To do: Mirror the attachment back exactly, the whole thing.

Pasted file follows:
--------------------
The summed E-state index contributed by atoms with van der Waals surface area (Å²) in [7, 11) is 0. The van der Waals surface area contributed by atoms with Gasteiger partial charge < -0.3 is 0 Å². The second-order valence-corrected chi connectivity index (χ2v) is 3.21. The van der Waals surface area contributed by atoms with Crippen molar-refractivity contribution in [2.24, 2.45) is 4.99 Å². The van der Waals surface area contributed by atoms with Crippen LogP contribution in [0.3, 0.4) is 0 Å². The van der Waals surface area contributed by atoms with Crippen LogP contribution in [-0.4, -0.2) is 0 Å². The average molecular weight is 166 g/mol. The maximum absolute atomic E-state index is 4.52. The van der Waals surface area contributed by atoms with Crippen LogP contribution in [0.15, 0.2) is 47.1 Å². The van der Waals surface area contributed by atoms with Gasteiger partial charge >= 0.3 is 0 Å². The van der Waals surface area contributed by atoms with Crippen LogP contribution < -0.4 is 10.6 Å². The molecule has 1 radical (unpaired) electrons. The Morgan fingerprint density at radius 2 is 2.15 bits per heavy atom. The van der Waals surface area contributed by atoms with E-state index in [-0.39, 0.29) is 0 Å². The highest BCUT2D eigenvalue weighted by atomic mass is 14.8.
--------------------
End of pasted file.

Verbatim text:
The summed E-state index contributed by atoms with van der Waals surface area (Å²) in [7, 11) is 0. The van der Waals surface area contributed by atoms with Gasteiger partial charge < -0.3 is 0 Å². The second-order valence-corrected chi connectivity index (χ2v) is 3.21. The van der Waals surface area contributed by atoms with Crippen molar-refractivity contribution in [2.24, 2.45) is 4.99 Å². The van der Waals surface area contributed by atoms with Crippen LogP contribution in [0.3, 0.4) is 0 Å². The van der Waals surface area contributed by atoms with Crippen LogP contribution in [-0.4, -0.2) is 0 Å². The average molecular weight is 166 g/mol. The maximum absolute atomic E-state index is 4.52. The van der Waals surface area contributed by atoms with Crippen LogP contribution in [0.15, 0.2) is 47.1 Å². The van der Waals surface area contributed by atoms with Gasteiger partial charge >= 0.3 is 0 Å². The van der Waals surface area contributed by atoms with Crippen LogP contribution < -0.4 is 10.6 Å². The molecule has 1 radical (unpaired) electrons. The Morgan fingerprint density at radius 2 is 2.15 bits per heavy atom. The van der Waals surface area contributed by atoms with E-state index in [-0.39, 0.29) is 0 Å². The highest BCUT2D eigenvalue weighted by atomic mass is 14.8.